Once access to heroin was stopped, these neurons became more excitable. The
by blocking the protein kinase A (PKA) enzyme. Inhibiting this enzyme also reduces opioid-seeking behavior.
Professor of Neuroscience, Ph.D. Jacqueline McGinty and Saurabh Kokane, Ph.D., a postdoctoral scientist in McGinty’s lab, recently published their team’s findings in the journal Neuroscience.
The risk of opioid overdose may increase after returning to drug-seeking and use, or relapse may occur after abstinence or abstinence from the drug.
Innovations in Opioid Relapse and Overdose Prevention
“Relapse prevention is key to the successful development of effective treatments for substance use disorders,” Kokane said.
“After decades of research on opioid use disorder, there are three FDA-approved medications, but they only reduce the severity of detoxification symptoms and do not stop relapse. So more treatment options are definitely needed,” he said. .
“Currently, we do not have a comprehensive understanding of how opioids, such as heroin, affect the neurons that drive relapse. A better understanding of these changes may lead to additional treatment options.”
The McGinty Lab at MUSC has identified specific types of pyramidal neurons that contribute to relapse. They found that these neurons in a certain brain region prelimbic prefrontal cortex undergoes molecular and functional changes during heroin withdrawal, a commonly used opioid that disrupts function.
The prelimbic cortex is one of the areas of the brain involved in decision-making and behavioral control. Opioids can disrupt normal function in this part of the brain, and in someone with opioid use disorder, this interference can lead to compulsive drug-seeking.
Importantly, researchers in this preclinical study show that restoring the normal activity of these neurons by inhibiting the main enzyme can prevent drug seeking in a rodent model during heroin withdrawal.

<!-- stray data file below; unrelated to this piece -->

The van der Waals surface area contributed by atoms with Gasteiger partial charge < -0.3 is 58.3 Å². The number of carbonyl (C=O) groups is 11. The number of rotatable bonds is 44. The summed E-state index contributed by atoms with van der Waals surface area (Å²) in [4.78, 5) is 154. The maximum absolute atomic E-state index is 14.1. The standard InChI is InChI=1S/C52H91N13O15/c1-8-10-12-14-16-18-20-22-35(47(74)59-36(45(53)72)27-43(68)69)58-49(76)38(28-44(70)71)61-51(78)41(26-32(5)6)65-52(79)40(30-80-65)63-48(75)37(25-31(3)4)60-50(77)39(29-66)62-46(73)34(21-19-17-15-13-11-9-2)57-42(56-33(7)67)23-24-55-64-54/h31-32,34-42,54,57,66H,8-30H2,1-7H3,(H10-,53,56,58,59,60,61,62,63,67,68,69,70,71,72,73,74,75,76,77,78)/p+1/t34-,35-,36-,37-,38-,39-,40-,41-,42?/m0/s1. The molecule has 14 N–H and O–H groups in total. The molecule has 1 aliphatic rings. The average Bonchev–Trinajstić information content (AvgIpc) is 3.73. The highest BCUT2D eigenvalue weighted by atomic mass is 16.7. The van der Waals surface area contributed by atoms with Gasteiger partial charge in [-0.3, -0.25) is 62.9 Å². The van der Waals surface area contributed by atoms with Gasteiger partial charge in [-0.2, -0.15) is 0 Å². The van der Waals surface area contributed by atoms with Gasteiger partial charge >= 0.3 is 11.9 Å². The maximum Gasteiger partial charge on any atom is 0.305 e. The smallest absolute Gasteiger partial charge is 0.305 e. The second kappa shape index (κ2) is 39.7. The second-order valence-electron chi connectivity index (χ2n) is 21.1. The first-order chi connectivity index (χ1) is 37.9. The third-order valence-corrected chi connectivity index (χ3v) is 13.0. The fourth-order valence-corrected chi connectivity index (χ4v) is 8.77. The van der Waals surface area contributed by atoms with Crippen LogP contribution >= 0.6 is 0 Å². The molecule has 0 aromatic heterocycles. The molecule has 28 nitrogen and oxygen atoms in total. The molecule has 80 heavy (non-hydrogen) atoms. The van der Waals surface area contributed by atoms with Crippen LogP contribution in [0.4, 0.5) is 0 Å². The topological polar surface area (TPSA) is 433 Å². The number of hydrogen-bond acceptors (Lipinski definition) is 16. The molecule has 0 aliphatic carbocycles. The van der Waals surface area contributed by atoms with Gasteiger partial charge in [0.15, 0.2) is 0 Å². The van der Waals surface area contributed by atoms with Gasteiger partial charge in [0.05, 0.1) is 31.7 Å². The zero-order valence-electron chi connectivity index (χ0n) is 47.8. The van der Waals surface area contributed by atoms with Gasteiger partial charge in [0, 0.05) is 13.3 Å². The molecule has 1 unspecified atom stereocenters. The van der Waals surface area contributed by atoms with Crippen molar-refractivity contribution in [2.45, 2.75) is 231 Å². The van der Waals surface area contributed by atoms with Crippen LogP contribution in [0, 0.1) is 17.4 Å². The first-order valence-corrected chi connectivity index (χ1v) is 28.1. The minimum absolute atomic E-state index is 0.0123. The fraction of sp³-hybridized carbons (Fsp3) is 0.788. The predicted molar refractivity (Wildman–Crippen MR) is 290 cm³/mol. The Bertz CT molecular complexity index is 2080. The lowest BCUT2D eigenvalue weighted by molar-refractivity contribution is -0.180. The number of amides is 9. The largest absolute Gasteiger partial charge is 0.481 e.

Substance use disorders are chronic, treatable illnesses from which people can recover. These disorders are defined in part by continued use of substances despite negative consequences, as well as periods of abstinence followed by return to use or relapse.
One type, cue-induced relapse, can occur when a person with a substance use disorder encounters a “cue” or “trigger” that may cause that person to crave the drug.
For example, a person with an alcohol use disorder may want to drink when they hear a champagne cork popping, or a person with an opioid use disorder may want heroin when they see someone using drugs on television.
“These cravings can lead people with opioid use disorder to relapse, even if they don’t want to,” Kokane said.
“The problems with compulsive drug use are the loss of ability to decide between different behavioral options and the lack of resistance to environmental stimuli reminiscent of taking opioids such as heroin,” McGinty said.
Changes in several areas of the brain are responsible for cue-induced relapse and make it difficult for a person with a substance use disorder to control their drug cravings. In this study, Kokane and the McGinty Lab focused on two of these regions: the nucleus accumbens and the prelimbic cortex.
“The nucleus accumbens is a brain region that receives input from the prelimbic cortex and dopamine-releasing pathways that are associated with the desire to take the substance again, which is associated with all addictive drugs, including opioids,” Kokane explained. Abnormal functioning of these pathways during abstinence is a major contributor to relapse-induced relapse.